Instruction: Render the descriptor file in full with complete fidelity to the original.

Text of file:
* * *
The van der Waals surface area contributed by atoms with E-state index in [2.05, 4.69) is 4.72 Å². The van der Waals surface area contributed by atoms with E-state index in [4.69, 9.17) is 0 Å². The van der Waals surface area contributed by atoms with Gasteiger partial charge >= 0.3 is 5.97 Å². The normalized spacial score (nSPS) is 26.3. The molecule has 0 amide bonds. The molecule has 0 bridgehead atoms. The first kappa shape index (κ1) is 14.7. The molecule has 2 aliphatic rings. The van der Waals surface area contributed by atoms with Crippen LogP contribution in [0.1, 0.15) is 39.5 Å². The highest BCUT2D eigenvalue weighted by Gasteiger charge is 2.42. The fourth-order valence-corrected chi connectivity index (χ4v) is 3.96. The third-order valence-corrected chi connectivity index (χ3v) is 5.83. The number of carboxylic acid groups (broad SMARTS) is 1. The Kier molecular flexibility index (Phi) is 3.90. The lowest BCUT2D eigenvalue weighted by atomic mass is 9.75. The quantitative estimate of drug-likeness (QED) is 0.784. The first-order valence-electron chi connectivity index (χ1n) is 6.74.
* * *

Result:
The van der Waals surface area contributed by atoms with E-state index in [2.05, 4.69) is 4.72 Å². The van der Waals surface area contributed by atoms with E-state index in [4.69, 9.17) is 0 Å². The van der Waals surface area contributed by atoms with Gasteiger partial charge >= 0.3 is 5.97 Å². The normalized spacial score (nSPS) is 26.3. The molecule has 0 amide bonds. The molecule has 0 bridgehead atoms. The first kappa shape index (κ1) is 14.7. The molecule has 2 aliphatic rings. The van der Waals surface area contributed by atoms with Crippen LogP contribution in [0.1, 0.15) is 39.5 Å². The highest BCUT2D eigenvalue weighted by Gasteiger charge is 2.42. The fourth-order valence-corrected chi connectivity index (χ4v) is 3.96. The third-order valence-corrected chi connectivity index (χ3v) is 5.83. The number of carboxylic acid groups (broad SMARTS) is 1. The Kier molecular flexibility index (Phi) is 3.90. The lowest BCUT2D eigenvalue weighted by atomic mass is 9.75. The quantitative estimate of drug-likeness (QED) is 0.784. The first-order valence-electron chi connectivity index (χ1n) is 6.74.